Who is / are masked / blinded?



Intervention assignment
Crossover
Other design features
Phase
Not Applicable
Type of endpoint(s)
Statistical methods / analysis

Recruitment
Recruitment status
Not yet recruiting
Date of first participant enrolment
Anticipated
Actual
Date of last participant enrolment
Anticipated
Actual
Date of last data collection
Anticipated
Actual
Sample size
Target
Accrual to date
Final
Recruitment outside Australia
Country [1] 4598 0
New Zealand
State/province [1] 4598 0

Funding & Sponsors
Funding source category [1] 286146 0
University
Name [1] 286146 0
National Institute for Health Innovation, University of Auckland
Address [1] 286146 0
National Institute for Health Innovation
University of Auckland
Private Bag 92019, Auckland Mailing Centre
Auckland, 1142
Country [1] 286146 0
New Zealand
Primary sponsor type
Individual
Name
Samantha Marsh
Address
National Institute for Health Innovation
University of Auckland
Private Bag 92019, Auckland Mailing Centre
Auckland, 1142
Country
New Zealand
Secondary sponsor category [1] 284955 0
None
Name [1] 284955 0
Address [1] 284955 0
Country [1] 284955 0

Ethics approval
Ethics application status
Not yet submitted
Ethics committee name [1] 288202 0
Health and Disability Ethics Committee
Ethics committee address [1] 288202 0
Ministry of Health
No 1 The Terrace
PO Box 5013
Wellington 6011
Ethics committee country [1] 288202 0
New Zealand
Date submitted for ethics approval [1] 288202 0
19/09/2012
Approval date [1] 288202 0
Ethics approval number [1] 288202 0

Summary
Brief summary
More than one third of NZ children and young people are overweight or obese. Young people spend an average of 3h 40 min/day engaged in screen-based sedentary activities, such as watching TV, which have been linked to overweight. Proposed mechanisms to explain this relationship include the effects of advertising and displacement of physical activity; however, the adverse effects of screen­-based activities on food intake provide the strongest evidence to explain the relationship. Recent research suggests that children may eat more while watching TV and playing video games compared with sitting quietly. However, no studies have compared the effects of different screen-based activities on food intake. This study aims to compare the effects of television viewing, sedentary video game play, and computer game play on food and drink intake in children and adolescents. A better understanding of how food consumption differs between these activities will help inform future programs aimed at decreasing sedentary behaviours and body weight.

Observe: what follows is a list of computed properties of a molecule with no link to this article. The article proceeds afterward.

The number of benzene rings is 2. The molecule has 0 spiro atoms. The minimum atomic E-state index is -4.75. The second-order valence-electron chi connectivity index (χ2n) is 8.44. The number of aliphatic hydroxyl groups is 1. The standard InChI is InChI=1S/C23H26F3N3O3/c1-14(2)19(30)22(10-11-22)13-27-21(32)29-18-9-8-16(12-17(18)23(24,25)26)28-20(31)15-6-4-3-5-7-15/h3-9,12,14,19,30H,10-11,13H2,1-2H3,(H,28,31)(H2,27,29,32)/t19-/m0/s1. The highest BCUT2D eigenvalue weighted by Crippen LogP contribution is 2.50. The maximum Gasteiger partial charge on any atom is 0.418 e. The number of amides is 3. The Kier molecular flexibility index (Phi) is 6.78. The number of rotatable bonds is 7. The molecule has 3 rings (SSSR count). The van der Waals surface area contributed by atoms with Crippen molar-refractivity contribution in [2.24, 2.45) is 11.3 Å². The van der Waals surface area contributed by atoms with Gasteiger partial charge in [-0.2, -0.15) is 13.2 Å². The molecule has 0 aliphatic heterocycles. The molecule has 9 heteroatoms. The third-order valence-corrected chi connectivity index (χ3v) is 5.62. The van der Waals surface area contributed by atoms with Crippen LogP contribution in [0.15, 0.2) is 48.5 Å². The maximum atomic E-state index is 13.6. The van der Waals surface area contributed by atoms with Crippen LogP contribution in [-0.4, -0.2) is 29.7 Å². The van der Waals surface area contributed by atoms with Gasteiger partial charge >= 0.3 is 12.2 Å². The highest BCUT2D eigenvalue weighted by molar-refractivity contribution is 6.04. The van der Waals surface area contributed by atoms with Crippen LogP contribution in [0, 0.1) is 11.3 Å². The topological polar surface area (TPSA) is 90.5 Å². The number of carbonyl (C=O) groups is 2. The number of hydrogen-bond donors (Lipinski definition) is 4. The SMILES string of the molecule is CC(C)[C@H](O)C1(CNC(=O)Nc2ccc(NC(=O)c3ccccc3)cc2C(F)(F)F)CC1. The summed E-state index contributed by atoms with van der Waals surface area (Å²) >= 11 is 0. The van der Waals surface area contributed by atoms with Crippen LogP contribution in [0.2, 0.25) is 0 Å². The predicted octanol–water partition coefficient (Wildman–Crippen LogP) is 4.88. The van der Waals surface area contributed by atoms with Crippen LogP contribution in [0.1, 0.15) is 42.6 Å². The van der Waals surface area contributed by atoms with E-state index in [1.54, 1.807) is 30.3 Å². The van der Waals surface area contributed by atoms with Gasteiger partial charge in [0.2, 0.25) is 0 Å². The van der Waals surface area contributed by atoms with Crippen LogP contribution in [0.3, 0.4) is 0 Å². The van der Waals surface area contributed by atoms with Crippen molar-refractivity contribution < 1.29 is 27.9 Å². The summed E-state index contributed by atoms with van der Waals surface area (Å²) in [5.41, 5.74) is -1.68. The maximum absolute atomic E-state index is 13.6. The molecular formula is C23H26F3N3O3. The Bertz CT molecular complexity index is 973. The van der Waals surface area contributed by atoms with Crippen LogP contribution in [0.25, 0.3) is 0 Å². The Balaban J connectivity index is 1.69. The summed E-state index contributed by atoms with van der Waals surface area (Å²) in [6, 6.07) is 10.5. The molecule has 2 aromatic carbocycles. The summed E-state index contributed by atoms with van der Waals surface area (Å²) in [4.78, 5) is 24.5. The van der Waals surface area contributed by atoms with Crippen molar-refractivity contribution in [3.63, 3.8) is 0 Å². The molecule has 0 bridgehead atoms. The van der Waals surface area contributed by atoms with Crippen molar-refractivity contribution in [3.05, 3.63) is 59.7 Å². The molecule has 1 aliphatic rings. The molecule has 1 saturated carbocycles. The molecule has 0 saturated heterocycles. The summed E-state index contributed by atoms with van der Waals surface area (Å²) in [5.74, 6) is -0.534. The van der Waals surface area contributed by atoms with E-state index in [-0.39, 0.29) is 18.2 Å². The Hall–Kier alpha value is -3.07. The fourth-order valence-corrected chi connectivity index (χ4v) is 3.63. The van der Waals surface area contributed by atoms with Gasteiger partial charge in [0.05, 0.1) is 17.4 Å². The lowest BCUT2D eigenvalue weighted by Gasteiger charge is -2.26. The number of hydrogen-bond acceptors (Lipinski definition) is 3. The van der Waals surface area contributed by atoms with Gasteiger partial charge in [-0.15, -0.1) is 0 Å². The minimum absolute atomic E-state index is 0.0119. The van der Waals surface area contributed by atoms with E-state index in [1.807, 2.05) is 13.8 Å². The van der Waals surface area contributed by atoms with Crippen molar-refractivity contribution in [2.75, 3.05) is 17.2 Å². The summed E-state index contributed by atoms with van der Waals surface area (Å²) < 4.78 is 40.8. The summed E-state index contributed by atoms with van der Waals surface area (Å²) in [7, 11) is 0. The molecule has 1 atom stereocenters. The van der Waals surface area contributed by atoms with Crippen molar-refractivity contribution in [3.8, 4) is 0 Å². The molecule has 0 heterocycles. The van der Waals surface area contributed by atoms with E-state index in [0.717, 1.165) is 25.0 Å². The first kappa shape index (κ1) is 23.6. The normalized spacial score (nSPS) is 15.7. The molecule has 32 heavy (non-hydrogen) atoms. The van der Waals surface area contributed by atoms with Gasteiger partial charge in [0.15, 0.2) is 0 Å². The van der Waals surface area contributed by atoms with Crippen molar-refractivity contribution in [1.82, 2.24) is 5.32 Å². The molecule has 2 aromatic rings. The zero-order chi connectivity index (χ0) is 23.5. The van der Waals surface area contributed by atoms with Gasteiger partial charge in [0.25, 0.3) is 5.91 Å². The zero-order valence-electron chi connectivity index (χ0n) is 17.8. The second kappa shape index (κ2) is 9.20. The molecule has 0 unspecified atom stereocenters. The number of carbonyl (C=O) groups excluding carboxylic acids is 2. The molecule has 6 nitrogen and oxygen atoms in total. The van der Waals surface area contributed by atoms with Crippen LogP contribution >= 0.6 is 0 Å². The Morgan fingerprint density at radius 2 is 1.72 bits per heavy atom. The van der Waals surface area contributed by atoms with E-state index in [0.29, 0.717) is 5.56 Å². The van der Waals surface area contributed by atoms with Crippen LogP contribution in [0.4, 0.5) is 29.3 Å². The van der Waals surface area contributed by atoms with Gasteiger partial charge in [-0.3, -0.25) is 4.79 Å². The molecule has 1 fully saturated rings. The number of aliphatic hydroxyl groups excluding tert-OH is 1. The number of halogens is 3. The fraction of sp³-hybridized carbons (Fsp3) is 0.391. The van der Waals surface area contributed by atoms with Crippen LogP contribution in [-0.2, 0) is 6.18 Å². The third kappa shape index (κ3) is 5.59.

Trial website
Trial related presentations / publications
Public notes

Contacts
Principal investigator
Name 34828 0
Address 34828 0
Country 34828 0
Phone 34828 0
Fax 34828 0
Email 34828 0
Contact person for public queries
Name 18075 0
Samantha Marsh
Address 18075 0
National Institute for Health Innovation
University of Auckland
Private Bag 92019, Auckland Mailing Centre
Auckland, 1142
Country 18075 0
New Zealand
Phone 18075 0
+64 9 3737 599 ext 88061
Fax 18075 0
Email 18075 0
s.marsh@nihi.auckland.ac.nz
Contact person for scientific queries
Name 9003 0
Ralph Maddison
Address 9003 0
National Institute for Health Innovation
University of Auckland
Private Bag 92019, Auckland Mailing Centre
Auckland, 1142
Country 9003 0
New Zealand
Phone 9003 0
+64 9 3737 599 ext 84767
Fax 9003 0
Email 9003 0
r.maddison@nihi.auckland.co.nz

No information has been provided regarding IPD availability
Summary results
No Results